Edgy, modern designer Moschino has always pushed the envelope and borrowed inspiration from current events. Their most recent collection, based around pharmaceuticals, is currently under fire by opponents who say that the brand has gone too far and is glorifying drug abuse. An alcohol and drug counselor from Minneapolis has launched a Change.org petition which calls on Moschino and the CEOs of Nordstrom, which is selling the collection, to remove the drug-themed items and images.
Americans consume about 80 percent of the world’s supply of opioids. “There were about 300 million pain prescriptions written in 2015,” Irina Koffler, senior analyst for specialty pharma at Mizuho Securities USA, told CNBC. Those 300 million prescriptions are about a $24 million market.
However, the U.S. only represents 5 percent of the world population. “If you include Canada and Western Europe, [consumption of global opioid supply] increases to 95 percent, so the remaining countries only have access to about 5 percent of the opioid supply,” said Vikesh Singh, assistant professor of medicine and director of the Pancreatitis Center at Johns Hopkins University.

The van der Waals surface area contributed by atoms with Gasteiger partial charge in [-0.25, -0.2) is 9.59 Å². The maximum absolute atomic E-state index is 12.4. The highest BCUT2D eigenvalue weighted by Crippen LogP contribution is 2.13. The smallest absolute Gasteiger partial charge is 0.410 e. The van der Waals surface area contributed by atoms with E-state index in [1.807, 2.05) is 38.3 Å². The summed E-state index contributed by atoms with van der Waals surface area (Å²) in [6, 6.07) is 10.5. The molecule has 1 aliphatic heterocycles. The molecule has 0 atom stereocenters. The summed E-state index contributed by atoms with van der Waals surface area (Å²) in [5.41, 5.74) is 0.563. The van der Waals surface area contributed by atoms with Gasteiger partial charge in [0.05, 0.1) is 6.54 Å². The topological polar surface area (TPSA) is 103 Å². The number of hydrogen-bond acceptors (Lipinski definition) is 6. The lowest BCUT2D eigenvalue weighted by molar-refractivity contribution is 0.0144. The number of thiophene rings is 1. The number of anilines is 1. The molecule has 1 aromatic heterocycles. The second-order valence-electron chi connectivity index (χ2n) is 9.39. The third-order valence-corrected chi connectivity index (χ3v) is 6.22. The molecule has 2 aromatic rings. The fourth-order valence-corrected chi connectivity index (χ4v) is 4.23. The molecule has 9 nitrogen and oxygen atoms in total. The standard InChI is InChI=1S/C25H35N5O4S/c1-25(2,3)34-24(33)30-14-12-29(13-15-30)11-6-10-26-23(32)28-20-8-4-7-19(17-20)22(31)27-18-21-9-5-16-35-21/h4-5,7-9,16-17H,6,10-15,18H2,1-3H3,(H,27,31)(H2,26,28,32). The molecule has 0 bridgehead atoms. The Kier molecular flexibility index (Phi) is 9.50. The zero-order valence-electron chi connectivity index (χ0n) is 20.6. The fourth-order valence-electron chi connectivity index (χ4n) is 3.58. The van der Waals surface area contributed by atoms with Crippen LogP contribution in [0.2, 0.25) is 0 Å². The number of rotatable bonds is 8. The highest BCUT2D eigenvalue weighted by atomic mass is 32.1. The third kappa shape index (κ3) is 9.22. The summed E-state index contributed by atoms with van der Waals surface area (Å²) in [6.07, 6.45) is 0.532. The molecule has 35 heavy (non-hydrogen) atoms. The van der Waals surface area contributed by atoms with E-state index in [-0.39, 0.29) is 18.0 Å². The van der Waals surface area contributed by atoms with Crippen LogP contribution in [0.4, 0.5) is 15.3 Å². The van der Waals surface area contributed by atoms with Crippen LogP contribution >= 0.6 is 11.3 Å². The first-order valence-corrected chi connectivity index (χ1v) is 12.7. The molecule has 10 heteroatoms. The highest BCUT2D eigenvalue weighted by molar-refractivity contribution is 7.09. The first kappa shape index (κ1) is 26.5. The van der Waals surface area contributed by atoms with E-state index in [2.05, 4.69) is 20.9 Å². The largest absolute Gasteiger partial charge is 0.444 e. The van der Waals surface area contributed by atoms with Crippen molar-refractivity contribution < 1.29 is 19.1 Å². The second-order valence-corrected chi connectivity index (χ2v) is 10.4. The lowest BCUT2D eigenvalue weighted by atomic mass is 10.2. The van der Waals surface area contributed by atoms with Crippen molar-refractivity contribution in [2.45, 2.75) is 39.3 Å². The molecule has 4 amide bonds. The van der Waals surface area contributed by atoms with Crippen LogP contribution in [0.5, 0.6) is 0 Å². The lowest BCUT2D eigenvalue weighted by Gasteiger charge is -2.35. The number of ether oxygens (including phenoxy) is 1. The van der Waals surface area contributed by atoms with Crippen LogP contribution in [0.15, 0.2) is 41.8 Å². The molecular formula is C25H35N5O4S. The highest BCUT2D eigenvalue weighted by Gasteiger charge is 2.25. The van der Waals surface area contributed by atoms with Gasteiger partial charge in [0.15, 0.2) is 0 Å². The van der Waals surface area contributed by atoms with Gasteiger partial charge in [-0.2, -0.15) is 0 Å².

— Moschino (@Moschino) October 1, 2016
Is Moschino commenting on an important current issue — or capitalizing on the weakness and ruin of many lives?
Before you choose sides on the matter, it is important to remember the old phrase “art imitates life,” and fashion is just that — art. Art borrows from what’s happening around it, and builds upon those ideas. As we have moved further into the new century, you see parallels of fashions from earlier centuries. The beginning of the ’00s included Victorian looks, and as we move further into the teens you see Edwardian-inspired elements.
Not everything is so subtle. Often, rather than reaching back as those designers did, designers either look forward or around themselves for inspiration. In a time when the rich are often over-medicated and the poor have no access to medications they desperately need, a pharma-themed “capsule” collection isn’t off the mark as social commentary. That being said, the same people who can afford a Moschino handbag are the same folks with medical access.
— Moschino (@Moschino) September 27, 2016
Designer Jeremy Scott has yet to comment as publications continue to reach out to him. The brand offers this:
“#JUSTSAYMOSCHINO Moschino presents a new capsule collection inspired by the packaging and instructional inserts of over-the-counter medication, ‘prescribing’ its fans a colorful selection of garments and accessories that reflect Jeremy Scott’s (Moschino’s designer) fun, provocative language.”